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GPush for iPhone versus Google's Gmail push

Google has just come out with its own official push solution for Gmail on iPhone. Is the third-party GPush done for? Not even close.

GPush on iPhone
GPush on iPhone now has a Gmail in-box within the app.
Screenshot by Jessica Dolcourt/CNET

In mid-August, the GPush app came into iPhone's App Store, promising to send push notifications of Gmail messages when new mail came in. Just last week, Google offered its own push solution for Gmail messages, one that pushes e-mail down from the server into the native iPhone in-box. Did that spell the end of GPush? Not quite.

First, Google's push service, which is handled by Google Sync, can vibrate the phone and sound an alert chime when it pushes a new message down from the server, but it lacks GPush's alert bubble that helpfully displays the sender and subject.

Second, GPush and Google are neck and neck when it comes to performance, at least as far as our iPhone is concerned. GPush sniffs out the new message faster about half the time, perhaps even more often. The bottom line: Google's push isn't necessarily faster or better.

Although Google's official push option is free and GPush is a premium app (whose price ratcheted up from 99 cents to $1.99), you still pay a price going Google's route. You're allowed to have one e-mail account sync over Microsoft Exchange. If you use Google Sync, you've used your shot. This is poor news for those who also access their work mail from their iPhone over Exchange. For this set, GPush is the better way to go. You can still use a standard Gmail account that pulls e-mail from the server at regular intervals, and use GPush to let you know when a new message trickles in, who sent it, and what it's about.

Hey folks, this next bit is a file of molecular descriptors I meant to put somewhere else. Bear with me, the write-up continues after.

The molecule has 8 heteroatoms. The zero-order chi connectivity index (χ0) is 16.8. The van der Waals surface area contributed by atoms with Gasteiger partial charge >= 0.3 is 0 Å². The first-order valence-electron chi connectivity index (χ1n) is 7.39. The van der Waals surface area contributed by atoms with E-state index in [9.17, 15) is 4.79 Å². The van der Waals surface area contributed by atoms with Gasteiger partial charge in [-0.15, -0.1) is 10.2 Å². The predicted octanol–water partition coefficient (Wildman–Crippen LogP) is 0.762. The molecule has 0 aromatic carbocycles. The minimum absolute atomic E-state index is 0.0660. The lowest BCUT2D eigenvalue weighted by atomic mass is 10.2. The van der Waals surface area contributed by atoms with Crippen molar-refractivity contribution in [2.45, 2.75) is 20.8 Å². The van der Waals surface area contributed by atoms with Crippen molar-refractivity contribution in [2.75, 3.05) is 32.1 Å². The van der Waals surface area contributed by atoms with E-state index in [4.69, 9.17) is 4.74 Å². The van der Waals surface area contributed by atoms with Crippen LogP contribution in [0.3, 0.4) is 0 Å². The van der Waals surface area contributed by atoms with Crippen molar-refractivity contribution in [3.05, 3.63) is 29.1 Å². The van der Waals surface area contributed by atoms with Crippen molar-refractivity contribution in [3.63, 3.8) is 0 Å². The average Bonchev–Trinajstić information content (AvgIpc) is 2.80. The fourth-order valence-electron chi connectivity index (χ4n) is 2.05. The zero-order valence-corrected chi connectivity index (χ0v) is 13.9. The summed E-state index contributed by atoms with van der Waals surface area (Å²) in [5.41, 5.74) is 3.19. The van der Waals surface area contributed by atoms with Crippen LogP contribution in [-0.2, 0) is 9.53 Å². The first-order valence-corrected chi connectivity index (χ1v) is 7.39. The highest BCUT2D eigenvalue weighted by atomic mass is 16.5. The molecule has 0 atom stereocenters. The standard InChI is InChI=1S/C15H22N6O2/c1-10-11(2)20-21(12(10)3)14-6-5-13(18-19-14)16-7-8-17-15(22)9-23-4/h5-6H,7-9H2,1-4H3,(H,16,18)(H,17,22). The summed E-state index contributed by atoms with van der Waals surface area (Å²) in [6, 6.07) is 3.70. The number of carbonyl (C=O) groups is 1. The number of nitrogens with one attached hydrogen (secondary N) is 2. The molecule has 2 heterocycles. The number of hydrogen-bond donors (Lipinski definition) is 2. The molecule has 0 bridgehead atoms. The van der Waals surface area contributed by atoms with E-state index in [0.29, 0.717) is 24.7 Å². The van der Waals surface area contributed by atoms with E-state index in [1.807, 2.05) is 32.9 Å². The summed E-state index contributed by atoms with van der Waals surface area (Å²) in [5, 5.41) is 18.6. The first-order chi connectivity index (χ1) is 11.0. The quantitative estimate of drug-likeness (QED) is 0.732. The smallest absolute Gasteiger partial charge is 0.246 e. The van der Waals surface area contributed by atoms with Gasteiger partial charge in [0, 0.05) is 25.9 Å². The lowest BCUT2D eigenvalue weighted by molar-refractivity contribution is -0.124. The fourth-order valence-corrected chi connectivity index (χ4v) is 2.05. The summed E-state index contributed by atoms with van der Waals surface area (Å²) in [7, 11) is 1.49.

GPush notification on iPhone
Screenshot by Jessica Dolcourt/CNET

An update to GPush adds a Gmail in-box to the application interface and a "View" button to the notification alert. Press that button and GPush can now open your in-box within its application. Since GPush is giving you access to Google's mobile Gmail site for iPhones, you'll be able to do anything with that e-mail that you could do from the Safari browser. In other words, with its proactive notification alert, Gpush has just one-upped Google, using Google's mobile site.

While the new Gmail in-box feature is exactly what we asked for, having Gpush open to the Gmail in-box tab took longer than it should. We hope to see this speed up in a future release.

What do you think about the GPush app versus Google's official Gmail push? Share your thoughts in the comments.